Texas Freeze: Causes, Implications and The Path Towards Renewable Energy
Texas is the largest energy producing and consuming state in the US. It is also one of the largest producers of oil, coal, natural gas, wind energy and electricity in the country. The state’s electrical grid is unique in several ways: it is the country’s only grid independent of Federal Energy Regulatory Commission (FERC) oversight, and it has an energy-only market, as opposed to other states, which have forward capacity market. Owing to this, consumers in Texas can freely choose their utilities based on the quality and price of services offered.
However, the Texas freeze exposed vulnerabilities in the state’s grid and regulatory model in situations of extreme power scarcity.
1. The debate that brewed in the aftermath of the Texas freeze has now been settled, with the primary cause ascertained to be disruption in the fossil fuel generation capacity and not a decrease in renewable energy output, as had been initially speculated
2. The lack of investments to weatherproof equipment and the supply chain, including wellheads, pipelines, wind turbines and nuclear plant cooling systems, played a key role in the electrical grid failure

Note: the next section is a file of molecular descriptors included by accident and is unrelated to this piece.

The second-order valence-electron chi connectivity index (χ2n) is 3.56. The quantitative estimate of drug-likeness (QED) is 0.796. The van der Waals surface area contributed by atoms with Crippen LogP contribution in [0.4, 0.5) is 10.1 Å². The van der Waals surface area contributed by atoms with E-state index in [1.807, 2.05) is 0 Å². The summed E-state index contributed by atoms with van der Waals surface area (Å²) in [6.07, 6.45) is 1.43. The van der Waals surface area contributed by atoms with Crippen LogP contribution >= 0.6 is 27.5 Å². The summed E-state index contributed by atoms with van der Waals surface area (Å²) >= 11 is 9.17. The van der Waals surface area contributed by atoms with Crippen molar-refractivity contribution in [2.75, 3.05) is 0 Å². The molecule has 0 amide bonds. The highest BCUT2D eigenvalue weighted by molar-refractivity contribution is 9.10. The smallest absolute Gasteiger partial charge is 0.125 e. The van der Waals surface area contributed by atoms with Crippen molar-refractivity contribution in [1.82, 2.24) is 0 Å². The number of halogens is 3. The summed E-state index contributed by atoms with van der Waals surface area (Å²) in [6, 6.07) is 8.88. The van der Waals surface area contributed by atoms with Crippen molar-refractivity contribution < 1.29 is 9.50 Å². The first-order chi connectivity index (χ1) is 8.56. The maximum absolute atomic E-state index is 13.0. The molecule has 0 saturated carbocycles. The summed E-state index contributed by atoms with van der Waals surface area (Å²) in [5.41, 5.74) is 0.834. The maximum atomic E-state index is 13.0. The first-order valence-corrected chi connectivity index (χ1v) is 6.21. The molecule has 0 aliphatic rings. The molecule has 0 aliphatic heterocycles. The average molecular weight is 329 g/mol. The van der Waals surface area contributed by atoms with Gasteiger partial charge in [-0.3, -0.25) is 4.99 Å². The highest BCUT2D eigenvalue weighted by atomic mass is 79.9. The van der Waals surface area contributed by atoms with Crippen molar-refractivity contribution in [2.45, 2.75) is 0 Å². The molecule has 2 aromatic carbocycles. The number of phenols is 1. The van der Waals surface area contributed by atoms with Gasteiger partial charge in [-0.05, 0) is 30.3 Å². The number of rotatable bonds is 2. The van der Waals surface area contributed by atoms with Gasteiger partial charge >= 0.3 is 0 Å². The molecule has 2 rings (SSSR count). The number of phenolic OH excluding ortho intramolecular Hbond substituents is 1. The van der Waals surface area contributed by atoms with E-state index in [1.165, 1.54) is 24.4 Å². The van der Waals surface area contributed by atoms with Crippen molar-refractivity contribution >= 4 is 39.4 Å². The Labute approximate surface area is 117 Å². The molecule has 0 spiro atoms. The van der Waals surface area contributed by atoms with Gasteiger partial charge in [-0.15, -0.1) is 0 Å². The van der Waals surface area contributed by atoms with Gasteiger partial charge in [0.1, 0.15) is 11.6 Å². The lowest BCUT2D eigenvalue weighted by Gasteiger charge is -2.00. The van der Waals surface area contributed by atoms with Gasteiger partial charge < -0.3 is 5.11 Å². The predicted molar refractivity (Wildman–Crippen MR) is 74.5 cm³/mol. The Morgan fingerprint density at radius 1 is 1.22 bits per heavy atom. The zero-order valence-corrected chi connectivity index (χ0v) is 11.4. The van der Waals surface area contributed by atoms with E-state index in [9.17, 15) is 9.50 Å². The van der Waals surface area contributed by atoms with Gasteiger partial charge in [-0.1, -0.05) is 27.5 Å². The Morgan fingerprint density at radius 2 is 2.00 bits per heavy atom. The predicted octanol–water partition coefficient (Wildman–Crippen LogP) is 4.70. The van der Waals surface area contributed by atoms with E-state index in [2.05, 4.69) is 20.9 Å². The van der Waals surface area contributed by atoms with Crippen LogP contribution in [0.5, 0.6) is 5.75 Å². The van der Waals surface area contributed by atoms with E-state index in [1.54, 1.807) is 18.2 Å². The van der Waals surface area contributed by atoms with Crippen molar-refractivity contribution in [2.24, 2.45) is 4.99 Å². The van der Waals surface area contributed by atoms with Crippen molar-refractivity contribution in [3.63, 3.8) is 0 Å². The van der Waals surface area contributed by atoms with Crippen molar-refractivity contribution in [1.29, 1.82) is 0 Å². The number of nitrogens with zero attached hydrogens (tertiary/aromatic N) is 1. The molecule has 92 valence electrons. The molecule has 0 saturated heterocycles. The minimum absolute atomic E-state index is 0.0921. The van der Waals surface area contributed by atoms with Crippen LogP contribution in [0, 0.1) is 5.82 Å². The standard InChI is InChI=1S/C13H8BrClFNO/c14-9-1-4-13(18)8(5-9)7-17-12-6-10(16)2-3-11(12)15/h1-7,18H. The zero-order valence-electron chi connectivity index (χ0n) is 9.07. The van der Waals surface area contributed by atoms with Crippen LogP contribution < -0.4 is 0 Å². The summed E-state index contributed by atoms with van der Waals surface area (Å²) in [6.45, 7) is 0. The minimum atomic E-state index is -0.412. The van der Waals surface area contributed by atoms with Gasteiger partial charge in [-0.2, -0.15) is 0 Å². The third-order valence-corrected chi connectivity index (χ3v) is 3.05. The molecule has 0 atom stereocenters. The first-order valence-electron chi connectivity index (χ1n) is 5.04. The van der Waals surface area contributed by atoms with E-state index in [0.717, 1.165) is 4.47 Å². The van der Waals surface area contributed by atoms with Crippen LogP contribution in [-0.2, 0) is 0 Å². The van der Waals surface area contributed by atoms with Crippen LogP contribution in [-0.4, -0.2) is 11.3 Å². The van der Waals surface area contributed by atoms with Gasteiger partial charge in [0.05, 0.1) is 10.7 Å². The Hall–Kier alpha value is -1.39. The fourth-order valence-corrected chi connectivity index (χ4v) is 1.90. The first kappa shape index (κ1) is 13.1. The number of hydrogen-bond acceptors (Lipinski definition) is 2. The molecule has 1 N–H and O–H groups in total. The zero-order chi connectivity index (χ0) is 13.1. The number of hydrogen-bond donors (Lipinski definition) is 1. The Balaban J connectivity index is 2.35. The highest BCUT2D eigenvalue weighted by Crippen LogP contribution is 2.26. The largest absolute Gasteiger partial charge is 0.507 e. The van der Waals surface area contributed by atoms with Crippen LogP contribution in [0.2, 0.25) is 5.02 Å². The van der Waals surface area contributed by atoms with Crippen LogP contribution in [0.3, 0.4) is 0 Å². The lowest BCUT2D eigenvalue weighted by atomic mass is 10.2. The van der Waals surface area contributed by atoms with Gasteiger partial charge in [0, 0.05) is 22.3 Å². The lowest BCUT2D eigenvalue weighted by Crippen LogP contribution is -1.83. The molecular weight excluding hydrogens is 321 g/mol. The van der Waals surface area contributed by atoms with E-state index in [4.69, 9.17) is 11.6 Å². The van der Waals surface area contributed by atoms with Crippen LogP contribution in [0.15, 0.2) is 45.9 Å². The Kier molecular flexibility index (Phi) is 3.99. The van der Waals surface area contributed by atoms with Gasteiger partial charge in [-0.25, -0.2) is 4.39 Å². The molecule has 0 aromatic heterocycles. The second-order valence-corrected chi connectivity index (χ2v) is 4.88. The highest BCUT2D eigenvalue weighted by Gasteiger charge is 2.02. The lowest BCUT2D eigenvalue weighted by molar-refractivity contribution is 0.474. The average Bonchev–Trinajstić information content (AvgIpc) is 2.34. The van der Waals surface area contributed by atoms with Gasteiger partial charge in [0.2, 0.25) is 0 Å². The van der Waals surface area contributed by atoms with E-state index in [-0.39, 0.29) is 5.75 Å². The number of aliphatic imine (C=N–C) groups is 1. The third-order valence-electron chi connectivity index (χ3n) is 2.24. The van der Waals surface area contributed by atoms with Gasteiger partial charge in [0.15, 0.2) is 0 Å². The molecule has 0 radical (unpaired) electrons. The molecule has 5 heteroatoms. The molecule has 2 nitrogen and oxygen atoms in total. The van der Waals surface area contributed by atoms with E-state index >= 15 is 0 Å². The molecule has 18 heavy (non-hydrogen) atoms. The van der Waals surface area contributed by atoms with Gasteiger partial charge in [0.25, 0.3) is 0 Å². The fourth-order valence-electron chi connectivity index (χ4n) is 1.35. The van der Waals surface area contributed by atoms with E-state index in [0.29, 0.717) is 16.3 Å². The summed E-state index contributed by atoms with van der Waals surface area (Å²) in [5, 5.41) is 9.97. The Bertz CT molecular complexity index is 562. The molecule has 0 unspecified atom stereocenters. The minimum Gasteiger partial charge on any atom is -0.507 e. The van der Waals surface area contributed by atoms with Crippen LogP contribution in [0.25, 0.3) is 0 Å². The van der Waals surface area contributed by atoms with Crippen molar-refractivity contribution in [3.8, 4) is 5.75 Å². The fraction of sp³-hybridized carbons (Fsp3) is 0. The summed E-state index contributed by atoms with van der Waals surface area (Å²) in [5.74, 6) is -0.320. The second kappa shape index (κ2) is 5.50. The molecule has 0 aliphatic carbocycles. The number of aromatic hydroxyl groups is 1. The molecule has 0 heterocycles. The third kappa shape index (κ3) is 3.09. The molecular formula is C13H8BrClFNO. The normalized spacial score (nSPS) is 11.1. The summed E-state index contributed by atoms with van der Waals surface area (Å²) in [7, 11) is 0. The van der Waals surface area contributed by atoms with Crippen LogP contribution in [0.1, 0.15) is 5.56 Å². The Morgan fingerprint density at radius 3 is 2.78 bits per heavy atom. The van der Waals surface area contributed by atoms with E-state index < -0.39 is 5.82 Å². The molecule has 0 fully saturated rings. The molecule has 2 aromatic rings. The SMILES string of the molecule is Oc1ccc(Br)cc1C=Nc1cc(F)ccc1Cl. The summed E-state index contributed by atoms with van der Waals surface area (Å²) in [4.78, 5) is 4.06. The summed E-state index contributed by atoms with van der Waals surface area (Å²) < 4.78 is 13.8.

3. The crisis highlighted utilities’ lack of weatherisation vigour and the underlying cascading effect that deregulated market pricing can have during a severe scarcity situation
4. In July 2021, Electric Reliability Council of Texas (ERCOT) formulated a 60-item roadmap to improve grid operations and resiliency. The key features of the roadmap include initiatives to improve weatherisation and reserve margins and address transmission limitations
5. Texas is betting on battery storage systems to improve grid resiliency and flexibility and is expected to have almost twice the battery storage capacity by end-2022 compared with end-2020
6. Green hydrogen could also be part of the solution to reduce fossil fuel dependence, as Texas already houses key hydrogen infrastructure, such as production capacity, dedicated hydrogen pipelines and hydrogen storage fields
Originally published at https://www.acuitykp.com.
About the Author
Keshav Ahuja, Delivery Lead, is part of the Private Equity and Consulting team at Acuity Knowledge Partners, Gurgaon. He has over 8 years of experience working across the energy sectors in multiple business intelligence, corporate strategy and consulting roles. He is currently supporting clients in formulating decarbonization strategies to enable businesses to transition towards sustainability and carbon neutrality. Prior to joining Acuity Knowledge Partners, Keshav has worked with an Oil and Gas Supermajor and a clean-tech venture capital firm.